18 Oct Secrets from the Breakroom that Speak Volumes
An important part of my Integrative Space ™analysis of a medical facility, clinic or senior living complex is to discover where the staff can hang out. This is the place where employees can eat their lunch, have some coffee, hang up their coats, store their personal belongings, get away for a few minutes.
Providing such a space is a strong message to the employees that someone in their healthcare organization cares. The facility isn’t just about patients or residents, although that is unarguably the focus. But to satisfy the patients and residents, there’s a behind-the-scenes team who must be considered. The staff are the valuable people who can make or break the facility. They, too, need to be cared for. An employee breakroom set up with special considerations in mind for them can do just that.
Breakrooms are often stuck in a corner, typically without windows. The place can become the catch-all for mops and brooms along with boxes of supplies. And there may be little chance of finding a comfortable place to sit, whether to eat lunch, read a book, check emails, or just reflect. Maybe there’s a table—or not. This also doesn’t address the cleanliness of the space. None of these factors contribute to a welcoming space which employees can use to their benefit.
To turn a breakroom into a beautiful, functioning, supportive Integrative Space, here are some ideas:
- Determine what belongs in there and what doesn’t. If such things as cleaning supplies need to be there, find a place in which to store them—-inside a cabinet or behind a curtain or screen. Don’t let the space become a drop-off area.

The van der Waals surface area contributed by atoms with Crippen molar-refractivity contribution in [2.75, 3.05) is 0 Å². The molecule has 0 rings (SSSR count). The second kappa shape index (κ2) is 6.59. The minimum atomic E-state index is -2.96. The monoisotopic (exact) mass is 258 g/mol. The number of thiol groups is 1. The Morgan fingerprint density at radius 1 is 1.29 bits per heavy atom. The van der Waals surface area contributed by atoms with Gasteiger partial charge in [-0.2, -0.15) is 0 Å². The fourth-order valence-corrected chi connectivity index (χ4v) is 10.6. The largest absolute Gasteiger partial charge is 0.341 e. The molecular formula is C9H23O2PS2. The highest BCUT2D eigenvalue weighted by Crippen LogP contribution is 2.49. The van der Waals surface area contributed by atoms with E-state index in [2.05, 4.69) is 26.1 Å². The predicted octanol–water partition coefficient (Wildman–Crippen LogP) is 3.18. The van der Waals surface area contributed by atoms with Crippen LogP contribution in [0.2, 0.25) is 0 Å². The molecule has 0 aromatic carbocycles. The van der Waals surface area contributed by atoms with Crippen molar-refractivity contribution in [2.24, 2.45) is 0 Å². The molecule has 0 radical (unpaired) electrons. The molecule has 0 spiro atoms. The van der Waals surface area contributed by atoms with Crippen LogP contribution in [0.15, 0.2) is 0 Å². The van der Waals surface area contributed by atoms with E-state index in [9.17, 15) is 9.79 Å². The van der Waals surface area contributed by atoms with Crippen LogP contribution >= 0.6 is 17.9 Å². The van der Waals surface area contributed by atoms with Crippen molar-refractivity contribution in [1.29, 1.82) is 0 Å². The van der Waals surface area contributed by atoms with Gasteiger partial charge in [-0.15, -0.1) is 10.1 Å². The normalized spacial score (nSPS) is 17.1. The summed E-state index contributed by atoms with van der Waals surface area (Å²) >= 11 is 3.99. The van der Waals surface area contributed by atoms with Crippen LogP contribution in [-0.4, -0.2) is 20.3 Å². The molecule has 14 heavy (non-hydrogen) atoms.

- Provide a clean and comfortable place for staff to eat or have a cup of tea. A small table and a few chairs are all that’s required here.
- If there’s space, provide additional seating (such as a recliner or a rocker) enabling staff to relax without having to sit at a table.
- When there are no windows or the view is less than spectacular, artwork can fill the gap. Have something on the walls that is beautiful and inspirational to provide the vision a window ordinarily would.
- Assign someone the task of doing periodic checks in the staff room to make sure things are put away, tables are wiped off, and items are picked up. A weekly staff rotation may work to assure the breakroom is in optimal condition.
Even the smallest clinic or the smallest department needs a place for staff to “let down” in privacy. The condition of the staff room gives a message to staff about their value to the organization. If they’re valued, they will, in turn, value those they serve.
A happy staff translates into happy patients and satisfied residents.